migrant workers themselves, they are usually some individuals taking opportunity to profit from a huge potential market due to the increased demand from migrant workers for education. Hence they would only see computers as tools to recruit more students for their schools without caring so much about the education side of the whole thing.  They tend to have some second hand unusable computers to put in a room as display. However, Mr. Cui, Headmaster of Wende, previously worked as System Administrator taking care of computers and networks in companies. He is very open minded and understands that the benefits of introducing computers to kids not only for the sake of just learning how to use computers, but to use them as tools to solve problems and widen the scope to other educational domains as well.

Since then, we went back to Wende School a few times to discuss about their needs, sponsoring some Gdiums and developing a computer lab. Of course by doing so, it would involve a lot of preparation like:

  • Decoration and set up of the room with computers
  • Completion of the Operating System for computers and server
  • Training materials for teachers
  • Training schedule for the teachers and system admin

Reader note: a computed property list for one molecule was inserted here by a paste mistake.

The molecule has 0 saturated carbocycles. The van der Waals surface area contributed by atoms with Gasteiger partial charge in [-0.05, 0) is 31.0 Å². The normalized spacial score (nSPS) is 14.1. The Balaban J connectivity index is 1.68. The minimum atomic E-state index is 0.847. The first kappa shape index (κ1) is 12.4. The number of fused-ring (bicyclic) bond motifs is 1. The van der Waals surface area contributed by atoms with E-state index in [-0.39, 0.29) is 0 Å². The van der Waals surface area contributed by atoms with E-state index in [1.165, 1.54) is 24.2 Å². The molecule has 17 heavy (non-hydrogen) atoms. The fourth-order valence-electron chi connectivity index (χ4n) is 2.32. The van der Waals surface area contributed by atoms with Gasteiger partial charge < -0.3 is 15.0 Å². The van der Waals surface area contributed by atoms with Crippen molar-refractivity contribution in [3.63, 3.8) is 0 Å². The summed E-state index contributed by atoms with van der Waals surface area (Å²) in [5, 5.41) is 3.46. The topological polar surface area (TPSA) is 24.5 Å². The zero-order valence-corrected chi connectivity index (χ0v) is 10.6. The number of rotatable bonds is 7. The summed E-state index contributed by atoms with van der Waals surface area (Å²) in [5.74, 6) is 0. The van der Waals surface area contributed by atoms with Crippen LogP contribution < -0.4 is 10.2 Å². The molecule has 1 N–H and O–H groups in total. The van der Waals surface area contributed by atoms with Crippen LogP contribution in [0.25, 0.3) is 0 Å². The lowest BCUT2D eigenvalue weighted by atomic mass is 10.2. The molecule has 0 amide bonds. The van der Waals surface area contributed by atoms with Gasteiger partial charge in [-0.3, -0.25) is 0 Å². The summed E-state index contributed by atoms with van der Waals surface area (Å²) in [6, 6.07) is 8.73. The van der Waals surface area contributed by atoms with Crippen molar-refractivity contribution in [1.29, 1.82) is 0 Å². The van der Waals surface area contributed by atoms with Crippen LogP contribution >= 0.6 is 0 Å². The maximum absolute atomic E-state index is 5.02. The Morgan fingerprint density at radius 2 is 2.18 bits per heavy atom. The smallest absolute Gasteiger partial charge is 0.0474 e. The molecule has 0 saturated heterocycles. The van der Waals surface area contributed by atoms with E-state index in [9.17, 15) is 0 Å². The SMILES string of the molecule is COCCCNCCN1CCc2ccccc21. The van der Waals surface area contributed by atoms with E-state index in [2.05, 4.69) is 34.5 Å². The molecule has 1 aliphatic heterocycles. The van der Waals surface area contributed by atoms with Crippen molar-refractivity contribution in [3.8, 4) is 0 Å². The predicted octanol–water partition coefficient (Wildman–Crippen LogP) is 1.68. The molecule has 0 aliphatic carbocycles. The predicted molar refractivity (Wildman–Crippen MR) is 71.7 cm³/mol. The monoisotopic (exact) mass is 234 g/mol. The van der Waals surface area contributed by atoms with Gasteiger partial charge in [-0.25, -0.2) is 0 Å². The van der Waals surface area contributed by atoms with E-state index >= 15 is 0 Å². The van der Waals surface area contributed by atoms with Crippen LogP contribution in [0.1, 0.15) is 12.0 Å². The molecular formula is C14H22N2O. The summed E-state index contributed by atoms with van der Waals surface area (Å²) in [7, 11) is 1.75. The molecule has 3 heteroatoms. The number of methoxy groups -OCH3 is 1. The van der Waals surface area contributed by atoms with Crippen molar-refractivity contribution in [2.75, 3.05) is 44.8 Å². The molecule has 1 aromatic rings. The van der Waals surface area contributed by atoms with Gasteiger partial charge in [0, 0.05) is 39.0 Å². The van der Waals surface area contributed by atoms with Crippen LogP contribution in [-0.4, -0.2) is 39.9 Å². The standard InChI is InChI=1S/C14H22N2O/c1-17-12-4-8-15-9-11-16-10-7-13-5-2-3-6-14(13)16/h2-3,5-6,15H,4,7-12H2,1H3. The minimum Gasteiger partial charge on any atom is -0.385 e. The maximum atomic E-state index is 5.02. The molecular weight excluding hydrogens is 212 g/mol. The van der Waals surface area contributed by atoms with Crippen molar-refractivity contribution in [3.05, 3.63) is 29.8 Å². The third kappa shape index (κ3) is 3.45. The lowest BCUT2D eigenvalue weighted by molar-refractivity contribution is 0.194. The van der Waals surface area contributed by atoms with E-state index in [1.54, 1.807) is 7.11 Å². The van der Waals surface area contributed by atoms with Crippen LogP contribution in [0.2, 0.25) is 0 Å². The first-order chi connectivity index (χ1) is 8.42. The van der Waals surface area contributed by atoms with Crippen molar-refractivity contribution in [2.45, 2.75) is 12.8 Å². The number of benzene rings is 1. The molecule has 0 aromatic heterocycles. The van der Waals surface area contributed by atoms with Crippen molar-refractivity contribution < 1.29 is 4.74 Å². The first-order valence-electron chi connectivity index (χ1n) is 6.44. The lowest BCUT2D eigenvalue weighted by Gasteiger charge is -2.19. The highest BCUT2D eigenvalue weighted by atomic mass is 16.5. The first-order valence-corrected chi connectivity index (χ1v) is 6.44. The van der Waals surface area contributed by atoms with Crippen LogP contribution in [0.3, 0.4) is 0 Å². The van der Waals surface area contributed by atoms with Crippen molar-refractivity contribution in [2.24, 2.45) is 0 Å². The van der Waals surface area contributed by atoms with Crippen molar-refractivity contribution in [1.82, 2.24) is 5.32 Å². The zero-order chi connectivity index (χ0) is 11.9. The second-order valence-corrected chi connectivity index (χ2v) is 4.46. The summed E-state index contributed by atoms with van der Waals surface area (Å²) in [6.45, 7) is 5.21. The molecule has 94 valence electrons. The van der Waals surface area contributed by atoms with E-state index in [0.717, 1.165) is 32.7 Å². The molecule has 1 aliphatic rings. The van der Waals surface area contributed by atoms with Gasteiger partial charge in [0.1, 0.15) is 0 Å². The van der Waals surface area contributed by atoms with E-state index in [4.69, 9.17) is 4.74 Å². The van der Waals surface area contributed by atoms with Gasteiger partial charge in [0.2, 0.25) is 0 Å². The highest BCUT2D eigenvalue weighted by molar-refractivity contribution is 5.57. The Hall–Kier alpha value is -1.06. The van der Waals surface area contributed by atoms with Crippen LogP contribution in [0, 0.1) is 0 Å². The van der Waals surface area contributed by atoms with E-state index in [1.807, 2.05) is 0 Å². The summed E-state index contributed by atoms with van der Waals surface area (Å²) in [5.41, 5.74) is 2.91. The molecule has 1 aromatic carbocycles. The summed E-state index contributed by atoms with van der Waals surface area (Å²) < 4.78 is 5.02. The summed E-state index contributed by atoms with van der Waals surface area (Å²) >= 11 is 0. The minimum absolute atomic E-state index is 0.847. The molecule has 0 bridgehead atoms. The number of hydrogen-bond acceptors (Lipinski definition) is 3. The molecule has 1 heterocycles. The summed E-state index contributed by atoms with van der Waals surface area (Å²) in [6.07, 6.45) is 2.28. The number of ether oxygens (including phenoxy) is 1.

• Who would be receiving the training
  • Who would be the system administrator
  • Maintenance and support, etc.

Ones of the weaknesses of Open Source in Education is lack of knowledge of Open Source from teachers and lack of documentation (especially in Chinese). Microsoft is perceived as “free” software here and all the public exams are based on Microsoft software in China while  their strategy is to give away textbooks to poor schools to make sure their market domination remains.

In order to have schools understand Open Source, we spent about 6 months to talk with schools and teachers to deliver a solution that covers their IT teaching needs but also Maths, Geography, English, Chinese, Art, Music, Typing, Office Suite, Internet and so on. Based on those requirements, we customized G-Linux and built a classroom server using applications like Gcompris, Rur-pleK-Geography, Stardict, OpenOffice.org, etc.. We also built  the training materials (in Chinese) and finally published our first release of Greenboard Open Textbook. All the contents is freely available on the Greenboard wiki pages and licensed under Creative Commons. Here I would like to thank the whole team including Julien Forgeat, Jason Wu, Frederic Muller, Helen Wang, SunLianTao and SunLiWen who have been constantly contributing to this meaningful project!

This article is getting too long to read so I will stop it here for now! In part two, I will talk about the installation / set up of the computer lab and training. In this trial, I hope that we can all learn together whether they are problems or useful tricks. Looking forward to the success in bringing computers with Linux and Open Source Software to Migrant schools in China.